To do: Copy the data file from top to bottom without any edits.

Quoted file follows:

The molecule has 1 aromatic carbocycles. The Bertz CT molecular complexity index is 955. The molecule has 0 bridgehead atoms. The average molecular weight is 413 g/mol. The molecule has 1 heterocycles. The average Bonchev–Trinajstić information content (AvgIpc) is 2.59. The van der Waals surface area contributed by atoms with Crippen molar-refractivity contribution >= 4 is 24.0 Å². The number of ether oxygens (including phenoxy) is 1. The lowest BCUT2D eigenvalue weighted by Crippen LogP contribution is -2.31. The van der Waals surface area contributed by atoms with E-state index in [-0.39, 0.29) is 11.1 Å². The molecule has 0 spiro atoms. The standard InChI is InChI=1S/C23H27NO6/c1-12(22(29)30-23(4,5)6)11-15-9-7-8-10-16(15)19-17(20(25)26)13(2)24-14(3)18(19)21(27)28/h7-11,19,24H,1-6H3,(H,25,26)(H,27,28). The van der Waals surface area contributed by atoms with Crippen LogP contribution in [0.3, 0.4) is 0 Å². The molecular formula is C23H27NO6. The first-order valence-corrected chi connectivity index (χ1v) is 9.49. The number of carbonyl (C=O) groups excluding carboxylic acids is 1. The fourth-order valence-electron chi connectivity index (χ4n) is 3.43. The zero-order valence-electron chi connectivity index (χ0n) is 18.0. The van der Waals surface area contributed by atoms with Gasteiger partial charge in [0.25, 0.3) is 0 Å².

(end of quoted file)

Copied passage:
The molecule has 1 aromatic carbocycles. The Bertz CT molecular complexity index is 955. The molecule has 0 bridgehead atoms. The average molecular weight is 413 g/mol. The molecule has 1 heterocycles. The average Bonchev–Trinajstić information content (AvgIpc) is 2.59. The van der Waals surface area contributed by atoms with Crippen molar-refractivity contribution >= 4 is 24.0 Å². The number of ether oxygens (including phenoxy) is 1. The lowest BCUT2D eigenvalue weighted by Crippen LogP contribution is -2.31. The van der Waals surface area contributed by atoms with E-state index in [-0.39, 0.29) is 11.1 Å². The molecule has 0 spiro atoms. The standard InChI is InChI=1S/C23H27NO6/c1-12(22(29)30-23(4,5)6)11-15-9-7-8-10-16(15)19-17(20(25)26)13(2)24-14(3)18(19)21(27)28/h7-11,19,24H,1-6H3,(H,25,26)(H,27,28). The van der Waals surface area contributed by atoms with Crippen LogP contribution in [0.3, 0.4) is 0 Å². The molecular formula is C23H27NO6. The first-order valence-corrected chi connectivity index (χ1v) is 9.49. The number of carbonyl (C=O) groups excluding carboxylic acids is 1. The fourth-order valence-electron chi connectivity index (χ4n) is 3.43. The zero-order valence-electron chi connectivity index (χ0n) is 18.0. The van der Waals surface area contributed by atoms with Gasteiger partial charge in [0.25, 0.3) is 0 Å².